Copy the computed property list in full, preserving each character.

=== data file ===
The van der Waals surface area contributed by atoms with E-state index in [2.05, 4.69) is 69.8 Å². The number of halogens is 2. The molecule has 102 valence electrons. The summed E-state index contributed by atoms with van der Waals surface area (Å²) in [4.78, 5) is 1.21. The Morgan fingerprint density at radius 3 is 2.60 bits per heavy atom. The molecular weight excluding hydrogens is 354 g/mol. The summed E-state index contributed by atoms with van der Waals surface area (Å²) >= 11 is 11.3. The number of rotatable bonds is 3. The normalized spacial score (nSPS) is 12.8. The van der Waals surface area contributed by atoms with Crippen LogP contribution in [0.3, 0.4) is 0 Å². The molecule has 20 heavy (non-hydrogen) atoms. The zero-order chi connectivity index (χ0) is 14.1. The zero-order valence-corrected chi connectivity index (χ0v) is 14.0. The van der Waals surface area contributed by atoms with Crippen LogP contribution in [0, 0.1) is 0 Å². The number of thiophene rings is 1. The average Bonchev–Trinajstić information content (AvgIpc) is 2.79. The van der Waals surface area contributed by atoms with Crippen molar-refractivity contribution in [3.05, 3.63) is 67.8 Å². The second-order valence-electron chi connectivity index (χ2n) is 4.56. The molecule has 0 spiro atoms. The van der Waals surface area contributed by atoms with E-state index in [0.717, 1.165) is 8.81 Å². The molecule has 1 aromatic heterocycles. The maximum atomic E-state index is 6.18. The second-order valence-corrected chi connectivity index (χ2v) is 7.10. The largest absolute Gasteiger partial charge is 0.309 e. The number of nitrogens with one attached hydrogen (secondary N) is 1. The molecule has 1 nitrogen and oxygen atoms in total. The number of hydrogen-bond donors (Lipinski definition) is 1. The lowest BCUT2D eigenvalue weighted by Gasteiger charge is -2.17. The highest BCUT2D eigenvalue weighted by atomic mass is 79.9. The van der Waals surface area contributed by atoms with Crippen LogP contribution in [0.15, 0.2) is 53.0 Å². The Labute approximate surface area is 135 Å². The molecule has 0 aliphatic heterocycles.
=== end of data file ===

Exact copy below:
The van der Waals surface area contributed by atoms with E-state index in [2.05, 4.69) is 69.8 Å². The number of halogens is 2. The molecule has 102 valence electrons. The summed E-state index contributed by atoms with van der Waals surface area (Å²) in [4.78, 5) is 1.21. The Morgan fingerprint density at radius 3 is 2.60 bits per heavy atom. The molecular weight excluding hydrogens is 354 g/mol. The summed E-state index contributed by atoms with van der Waals surface area (Å²) >= 11 is 11.3. The number of rotatable bonds is 3. The normalized spacial score (nSPS) is 12.8. The van der Waals surface area contributed by atoms with Crippen LogP contribution in [0.3, 0.4) is 0 Å². The molecule has 20 heavy (non-hydrogen) atoms. The zero-order chi connectivity index (χ0) is 14.1. The zero-order valence-corrected chi connectivity index (χ0v) is 14.0. The van der Waals surface area contributed by atoms with Crippen LogP contribution in [0, 0.1) is 0 Å². The number of thiophene rings is 1. The average Bonchev–Trinajstić information content (AvgIpc) is 2.79. The van der Waals surface area contributed by atoms with Crippen molar-refractivity contribution in [3.05, 3.63) is 67.8 Å². The second-order valence-electron chi connectivity index (χ2n) is 4.56. The molecule has 0 spiro atoms. The van der Waals surface area contributed by atoms with E-state index in [0.717, 1.165) is 8.81 Å². The molecule has 1 aromatic heterocycles. The maximum atomic E-state index is 6.18. The second-order valence-corrected chi connectivity index (χ2v) is 7.10. The largest absolute Gasteiger partial charge is 0.309 e. The number of nitrogens with one attached hydrogen (secondary N) is 1. The molecule has 1 nitrogen and oxygen atoms in total. The number of hydrogen-bond donors (Lipinski definition) is 1. The lowest BCUT2D eigenvalue weighted by Gasteiger charge is -2.17. The highest BCUT2D eigenvalue weighted by atomic mass is 79.9. The van der Waals surface area contributed by atoms with Crippen LogP contribution in [0.15, 0.2) is 53.0 Å². The Labute approximate surface area is 135 Å². The molecule has 0 aliphatic heterocycles.